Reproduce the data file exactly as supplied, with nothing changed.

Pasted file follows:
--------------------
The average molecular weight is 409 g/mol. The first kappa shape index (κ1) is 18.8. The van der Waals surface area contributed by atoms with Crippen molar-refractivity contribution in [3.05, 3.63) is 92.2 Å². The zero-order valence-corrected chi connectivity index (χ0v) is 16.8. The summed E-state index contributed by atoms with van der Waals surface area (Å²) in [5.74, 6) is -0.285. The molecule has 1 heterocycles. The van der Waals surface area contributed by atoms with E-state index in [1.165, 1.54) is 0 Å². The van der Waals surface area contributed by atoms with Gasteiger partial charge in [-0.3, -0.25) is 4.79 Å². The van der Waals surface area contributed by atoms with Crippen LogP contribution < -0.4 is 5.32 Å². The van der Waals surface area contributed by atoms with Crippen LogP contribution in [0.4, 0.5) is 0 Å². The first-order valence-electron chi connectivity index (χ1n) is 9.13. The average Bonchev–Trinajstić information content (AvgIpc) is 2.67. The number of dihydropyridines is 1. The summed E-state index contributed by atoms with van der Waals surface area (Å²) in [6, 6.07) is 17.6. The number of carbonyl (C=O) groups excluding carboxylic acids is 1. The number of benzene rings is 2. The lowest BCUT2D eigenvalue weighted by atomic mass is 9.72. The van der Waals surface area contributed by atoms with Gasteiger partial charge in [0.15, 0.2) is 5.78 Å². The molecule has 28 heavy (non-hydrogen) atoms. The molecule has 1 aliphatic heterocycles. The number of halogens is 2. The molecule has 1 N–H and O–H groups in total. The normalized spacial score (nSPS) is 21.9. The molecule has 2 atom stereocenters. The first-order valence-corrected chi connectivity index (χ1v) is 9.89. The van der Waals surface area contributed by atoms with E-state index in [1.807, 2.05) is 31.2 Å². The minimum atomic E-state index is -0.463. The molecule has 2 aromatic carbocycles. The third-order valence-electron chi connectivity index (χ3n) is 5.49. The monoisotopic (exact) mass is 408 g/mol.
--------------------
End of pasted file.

The average molecular weight is 409 g/mol. The first kappa shape index (κ1) is 18.8. The van der Waals surface area contributed by atoms with Crippen molar-refractivity contribution in [3.05, 3.63) is 92.2 Å². The zero-order valence-corrected chi connectivity index (χ0v) is 16.8. The summed E-state index contributed by atoms with van der Waals surface area (Å²) in [5.74, 6) is -0.285. The molecule has 1 heterocycles. The van der Waals surface area contributed by atoms with E-state index in [1.165, 1.54) is 0 Å². The van der Waals surface area contributed by atoms with Gasteiger partial charge in [-0.3, -0.25) is 4.79 Å². The van der Waals surface area contributed by atoms with Crippen LogP contribution < -0.4 is 5.32 Å². The van der Waals surface area contributed by atoms with Crippen LogP contribution in [0.4, 0.5) is 0 Å². The first-order valence-electron chi connectivity index (χ1n) is 9.13. The average Bonchev–Trinajstić information content (AvgIpc) is 2.67. The number of dihydropyridines is 1. The summed E-state index contributed by atoms with van der Waals surface area (Å²) in [6, 6.07) is 17.6. The number of carbonyl (C=O) groups excluding carboxylic acids is 1. The number of benzene rings is 2. The lowest BCUT2D eigenvalue weighted by atomic mass is 9.72. The van der Waals surface area contributed by atoms with Gasteiger partial charge in [0.15, 0.2) is 5.78 Å². The molecule has 28 heavy (non-hydrogen) atoms. The molecule has 1 aliphatic heterocycles. The number of halogens is 2. The molecule has 1 N–H and O–H groups in total. The normalized spacial score (nSPS) is 21.9. The molecule has 2 atom stereocenters. The first-order valence-corrected chi connectivity index (χ1v) is 9.89. The van der Waals surface area contributed by atoms with E-state index in [1.807, 2.05) is 31.2 Å². The minimum atomic E-state index is -0.463. The molecule has 2 aromatic carbocycles. The third-order valence-electron chi connectivity index (χ3n) is 5.49. The monoisotopic (exact) mass is 408 g/mol.